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Court: Lawyer in Flatley Case Committed Extortion

An attorney for a woman who had accused the `Riverdance' star of rape threatened to go public with the allegation, justices rule.

July 28, 2006|Maura Dolan | Times Staff Writer

SAN FRANCISCO — A lawyer for a woman who accused Irish dance entertainer Michael Flatley of rape committed extortion when he threatened to go public with the allegation unless the "Riverdance" star paid him at least $1 million, the California Supreme Court ruled unanimously Thursday.

"That the threats were couched in legalese does not disguise their essential character as extortion," Justice Carlos R. Moreno wrote for the court.

The ruling permits Flatley to pursue a lawsuit against former Illinois lawyer D. Dean Mauro for extortion and infliction of emotional distress. Mauro was sued for his work on behalf of Tyna Marie Robertson, who after failing to collect from Flatley accused him of rape in an unsuccessful lawsuit. No criminal charges were ever filed against Flatley.

Bert Fields, who represented Flatley in the case, said celebrities are often targets of false charges, and "a lot of people pay off rather than risk the embarrassment."

"Celebrities are victimized more frequently than you would expect by this kind of thing," Fields said.

James Holmes, a lawyer for Mauro, said he still expects to prevail in the lawsuit. Holmes said the ruling creates a "dilemma" for lawyers, because they are ethically obligated to represent their clients zealously but will now be vulnerable to charges of extortion if they are too aggressive in making demands.

"What happens if they do not put out an aggressive letter on behalf of their client?" Holmes asked.

According to ruling, Flatley said he and Robertson had consensual sex in October 2002 in his hotel suite in Las Vegas, where he was starring in "Lord of the Dance."

Flatley said Robertson was "very friendly" when he met her in Las Vegas earlier, so he gave her the telephone number of his personal secretary.

Robertson later called and arranged to meet with Flatley on Oct. 19, the ruling said. She arrived at the dancer's two-bedroom suite at the Venetian Hotel in Las Vegas and put her belongings in his bedroom.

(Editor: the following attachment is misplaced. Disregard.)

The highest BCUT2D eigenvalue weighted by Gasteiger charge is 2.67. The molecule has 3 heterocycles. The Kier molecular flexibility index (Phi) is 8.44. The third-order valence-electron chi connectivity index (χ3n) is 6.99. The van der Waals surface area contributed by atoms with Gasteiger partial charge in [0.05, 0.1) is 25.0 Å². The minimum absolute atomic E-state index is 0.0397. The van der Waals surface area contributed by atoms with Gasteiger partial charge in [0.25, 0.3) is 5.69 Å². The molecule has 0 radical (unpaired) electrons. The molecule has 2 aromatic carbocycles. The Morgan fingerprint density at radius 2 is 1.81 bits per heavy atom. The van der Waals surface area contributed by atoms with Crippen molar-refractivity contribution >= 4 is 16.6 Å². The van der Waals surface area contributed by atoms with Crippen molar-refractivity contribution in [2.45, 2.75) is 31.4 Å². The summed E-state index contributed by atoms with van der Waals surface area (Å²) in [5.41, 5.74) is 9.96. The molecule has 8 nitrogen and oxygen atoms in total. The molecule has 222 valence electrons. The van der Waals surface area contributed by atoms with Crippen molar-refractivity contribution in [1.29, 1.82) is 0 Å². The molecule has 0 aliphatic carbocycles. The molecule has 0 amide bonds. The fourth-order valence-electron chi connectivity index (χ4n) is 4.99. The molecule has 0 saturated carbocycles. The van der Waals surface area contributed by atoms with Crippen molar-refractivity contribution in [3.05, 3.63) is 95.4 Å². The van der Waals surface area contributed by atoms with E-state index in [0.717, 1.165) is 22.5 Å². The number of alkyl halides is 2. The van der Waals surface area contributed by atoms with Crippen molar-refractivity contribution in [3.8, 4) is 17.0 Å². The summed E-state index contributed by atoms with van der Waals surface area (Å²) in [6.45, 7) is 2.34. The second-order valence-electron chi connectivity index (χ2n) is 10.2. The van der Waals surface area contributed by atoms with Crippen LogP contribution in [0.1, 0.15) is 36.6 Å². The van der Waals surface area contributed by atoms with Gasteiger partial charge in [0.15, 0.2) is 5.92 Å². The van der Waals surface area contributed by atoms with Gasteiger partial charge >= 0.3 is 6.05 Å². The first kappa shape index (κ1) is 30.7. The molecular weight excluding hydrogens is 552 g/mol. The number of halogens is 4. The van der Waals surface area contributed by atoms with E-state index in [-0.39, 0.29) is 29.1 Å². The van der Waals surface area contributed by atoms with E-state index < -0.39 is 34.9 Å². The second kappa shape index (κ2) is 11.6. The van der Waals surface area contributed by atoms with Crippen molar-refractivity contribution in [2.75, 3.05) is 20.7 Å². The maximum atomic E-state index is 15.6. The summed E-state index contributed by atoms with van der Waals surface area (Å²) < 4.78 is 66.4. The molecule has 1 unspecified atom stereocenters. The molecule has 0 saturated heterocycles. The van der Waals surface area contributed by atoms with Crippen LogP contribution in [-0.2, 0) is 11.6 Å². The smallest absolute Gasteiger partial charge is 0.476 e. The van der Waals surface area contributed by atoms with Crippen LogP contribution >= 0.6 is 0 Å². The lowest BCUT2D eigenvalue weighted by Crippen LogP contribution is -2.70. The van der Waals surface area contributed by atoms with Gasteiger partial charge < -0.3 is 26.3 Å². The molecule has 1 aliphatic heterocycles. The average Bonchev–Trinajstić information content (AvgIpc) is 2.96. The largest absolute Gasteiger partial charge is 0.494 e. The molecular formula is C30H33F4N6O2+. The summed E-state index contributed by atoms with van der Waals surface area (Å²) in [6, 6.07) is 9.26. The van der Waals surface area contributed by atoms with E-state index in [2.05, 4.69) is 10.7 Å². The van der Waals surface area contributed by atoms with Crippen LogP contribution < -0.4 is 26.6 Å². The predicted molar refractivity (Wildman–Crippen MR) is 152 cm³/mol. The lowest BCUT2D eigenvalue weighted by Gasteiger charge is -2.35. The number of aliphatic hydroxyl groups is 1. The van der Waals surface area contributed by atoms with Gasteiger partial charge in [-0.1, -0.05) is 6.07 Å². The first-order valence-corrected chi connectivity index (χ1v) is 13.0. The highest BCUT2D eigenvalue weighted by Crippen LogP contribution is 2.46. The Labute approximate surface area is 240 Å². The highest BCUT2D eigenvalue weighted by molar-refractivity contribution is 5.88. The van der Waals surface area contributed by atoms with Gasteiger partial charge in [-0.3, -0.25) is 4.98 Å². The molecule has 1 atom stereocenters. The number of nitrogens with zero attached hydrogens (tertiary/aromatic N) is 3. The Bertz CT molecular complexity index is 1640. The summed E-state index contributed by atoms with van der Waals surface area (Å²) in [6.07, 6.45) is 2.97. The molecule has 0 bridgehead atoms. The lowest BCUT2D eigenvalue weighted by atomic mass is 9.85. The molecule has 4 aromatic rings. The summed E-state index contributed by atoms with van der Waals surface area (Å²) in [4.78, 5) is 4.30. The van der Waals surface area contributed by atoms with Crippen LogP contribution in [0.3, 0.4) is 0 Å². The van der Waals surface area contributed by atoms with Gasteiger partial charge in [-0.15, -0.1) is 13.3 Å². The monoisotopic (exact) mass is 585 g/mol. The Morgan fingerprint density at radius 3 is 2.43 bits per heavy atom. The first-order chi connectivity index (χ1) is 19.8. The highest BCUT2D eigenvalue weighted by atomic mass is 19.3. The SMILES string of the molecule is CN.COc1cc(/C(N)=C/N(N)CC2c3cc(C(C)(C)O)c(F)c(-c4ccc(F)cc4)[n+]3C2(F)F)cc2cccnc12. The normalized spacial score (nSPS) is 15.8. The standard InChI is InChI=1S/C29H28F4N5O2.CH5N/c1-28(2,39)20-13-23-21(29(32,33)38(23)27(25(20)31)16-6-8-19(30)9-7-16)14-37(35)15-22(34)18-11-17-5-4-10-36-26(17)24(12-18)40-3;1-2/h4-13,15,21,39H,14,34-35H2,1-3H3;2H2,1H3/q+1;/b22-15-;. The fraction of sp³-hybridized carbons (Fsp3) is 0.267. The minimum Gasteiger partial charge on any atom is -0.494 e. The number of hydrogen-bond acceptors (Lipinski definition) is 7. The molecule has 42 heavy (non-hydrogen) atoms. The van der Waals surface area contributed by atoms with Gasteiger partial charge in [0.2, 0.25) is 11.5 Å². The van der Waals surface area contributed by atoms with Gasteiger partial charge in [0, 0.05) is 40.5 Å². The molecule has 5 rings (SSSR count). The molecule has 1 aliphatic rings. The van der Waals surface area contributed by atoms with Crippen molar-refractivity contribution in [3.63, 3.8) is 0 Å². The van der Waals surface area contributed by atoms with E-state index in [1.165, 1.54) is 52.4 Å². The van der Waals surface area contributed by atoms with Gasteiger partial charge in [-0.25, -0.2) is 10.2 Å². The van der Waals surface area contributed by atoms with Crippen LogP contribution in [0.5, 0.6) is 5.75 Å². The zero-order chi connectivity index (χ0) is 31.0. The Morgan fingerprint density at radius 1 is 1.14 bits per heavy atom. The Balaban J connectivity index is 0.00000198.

Flatley said he and Robertson dined together and then returned to his suite, where he took off his clothes and got into bed. He said Robertson went to the bathroom, then reappeared naked, entered his bed and stayed the night.

The dancer said his secretary spent the night in the suite's other room and heard no cry or complaint. The next morning, Robertson entered the common area of the suite and kissed Flatley in his secretary's presence, the dancer said. "Her demeanor was relaxed and happy," the ruling quoted him as saying.

Not quite three months later, Mauro sent Flatley a letter informing him of the rape charges and giving him less than a month to settle the case before Robertson sued. "We are positive the media worldwide will enjoy what they find," Mauro wrote. He also noted that he would be paid 40% of whatever settlement Flatley gave.

Attached to the letter was a draft of Robertson's lawsuit, her medical records for treatment for an alleged rape and the resumes of experts who would be willing to testify against Flatley.

Mauro later told one of Flatley's lawyers he would not extend his deadline for a settlement.

"I know the tour dates; I am not kidding about this; it will be publicized every place [the dancer] goes for the rest of his life," Flatley's attorney quoted Mauro as saying.

Fields eventually called Mauro and asked what it would take to settle the case. Fields said Mauro told him "it would take seven figures" to prevent the lawsuit, according to the ruling. Otherwise, Mauro said, his client would "go public," the ruling said.

Fields contacted the FBI and arranged for Flatley to be interviewed by agents, although Fields said nothing ever came of the FBI probe. When Flatley failed to pay, Mauro and Robertson filed their lawsuit, and Flatley then countersued.

Mauro argued that his statements to Flatley and his lawyers amounted to a "pre-litigation settlement offer" and were protected by a California law aimed at deterring lawsuits intended to chill constitutionally protected speech.

But the high court said extortion is not protected by the Constitution.

"A threat that constitutes criminal extortion is not cleansed of its illegality merely because it is laundered by transmission through the offices of an attorney," Moreno wrote in Flatley vs. Mauro.

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